Similarly, when evaluating mediastinoscopy volume utilizing post-2012 requirements, a similar nonlinear relationship between program case volume and trainee certification rates is seen (figure 4b). As shown before, our annual mean of 43 mediastinoscopies indicates that all trainees would complete case requirements 88% of the time. To achieve a 95% probability, our institutional case volume would need to increase 12% to an average of 48 mediastinoscopies per year. We evaluated how the pre-2012 and post-2012 era requirements changed the program mediastinoscopy volume needed (figure 4c). This showed that, under the pre-2012 case requirements, the number of cases needed to train 4 residents with a probability of 95% was approximately 72 cases per year. Lowering the requirements (the post-2012 requirements) shifted the curve to the left, resulting in only 48 cases needed per year.
Our results demonstrate the utility of mathematical modeling to evaluate the ability of a residency program to achieve case requirements for its trainee complement using current information (eg, training schedules, case volume). Our findings demonstrate that while the number of cases at an institution may be perceived as adequate, the necessary case volume to train a given number of residents may in fact be much greater due to inequities in case distribution. Anticipating the number of cases needed to support trainees is more sophisticated than simply multiplying the number of residents by the required number of cases per trainee. We found that when accounting for the many factors influencing trainees' experience, higher annual volumes of mediastinoscopies are actually necessary, as the current volume is not adequate to train residents without “poaching,” or trading cases when residents are off service. A working simulator with instructions on how to enter data is available for any group to use at http://cheps.engin.umich.edu/tools/stereo.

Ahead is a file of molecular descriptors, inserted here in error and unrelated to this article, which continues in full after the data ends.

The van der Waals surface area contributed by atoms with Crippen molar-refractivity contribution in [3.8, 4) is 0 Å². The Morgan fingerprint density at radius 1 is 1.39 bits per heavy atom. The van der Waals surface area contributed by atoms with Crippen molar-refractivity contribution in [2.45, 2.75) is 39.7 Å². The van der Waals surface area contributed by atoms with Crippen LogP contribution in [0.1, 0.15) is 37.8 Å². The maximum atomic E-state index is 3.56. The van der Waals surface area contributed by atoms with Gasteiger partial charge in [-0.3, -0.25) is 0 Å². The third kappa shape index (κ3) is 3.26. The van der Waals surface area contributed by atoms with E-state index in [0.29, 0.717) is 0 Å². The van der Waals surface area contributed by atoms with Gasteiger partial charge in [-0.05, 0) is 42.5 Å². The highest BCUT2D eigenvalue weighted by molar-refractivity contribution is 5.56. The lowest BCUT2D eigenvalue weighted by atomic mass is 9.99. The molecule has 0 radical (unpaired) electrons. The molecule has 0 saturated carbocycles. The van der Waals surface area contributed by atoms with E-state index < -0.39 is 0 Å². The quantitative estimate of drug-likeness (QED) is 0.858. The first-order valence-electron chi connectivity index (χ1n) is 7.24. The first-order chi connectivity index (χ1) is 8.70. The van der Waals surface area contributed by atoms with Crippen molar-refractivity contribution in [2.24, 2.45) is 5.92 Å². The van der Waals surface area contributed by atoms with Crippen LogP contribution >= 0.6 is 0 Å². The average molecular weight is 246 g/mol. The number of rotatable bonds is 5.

Previously, simulation has been utilized to demonstrate the minimum number of institutional cases required to provide trainees with a sufficient heart and lung transplantation operative experience.8 We build on this work by demonstrating its utility for 2 elective procedures, while accounting for the varying case requirements for residents based on their training pathways. This approach may more accurately reflect real-life training scenarios, and is an important consideration for program directors when evaluating the minimum case volume necessary to support a given residency complement. We also demonstrated the substantial impact that changing technology can have on the institutional volume needed to meet volume benchmarks for all trainees.
This study has several limitations. The annual procedural volume and distribution of procedures were based on data from a single institution, and we used historical institutional data to predict future procedure arrivals, which may not reflect future procedural volume. Finally, this simulation model does not account for all variables that may influence a resident's ability to participate in a specific number of cases, such as last minute schedule changes or residents “swapping” cases.
Our study demonstrates the utility of a simulation model that program directors can use to anticipate and demonstrate a program's capacity to accommodate a specific number of residents, using existing institutional procedure or case volume data.
Funding: Dr. Grenda was supported by the Agency for Healthcare Research and Quality grant 2T32HS000053. Dr. Ballard was supported by a research fellowship grant from The Plastic Surgery Foundation.
Conflict of interest: The authors declare they have no competing interests.
Editor's Note: The online version of this article contains a detailed description of the mechanics of the simulator model.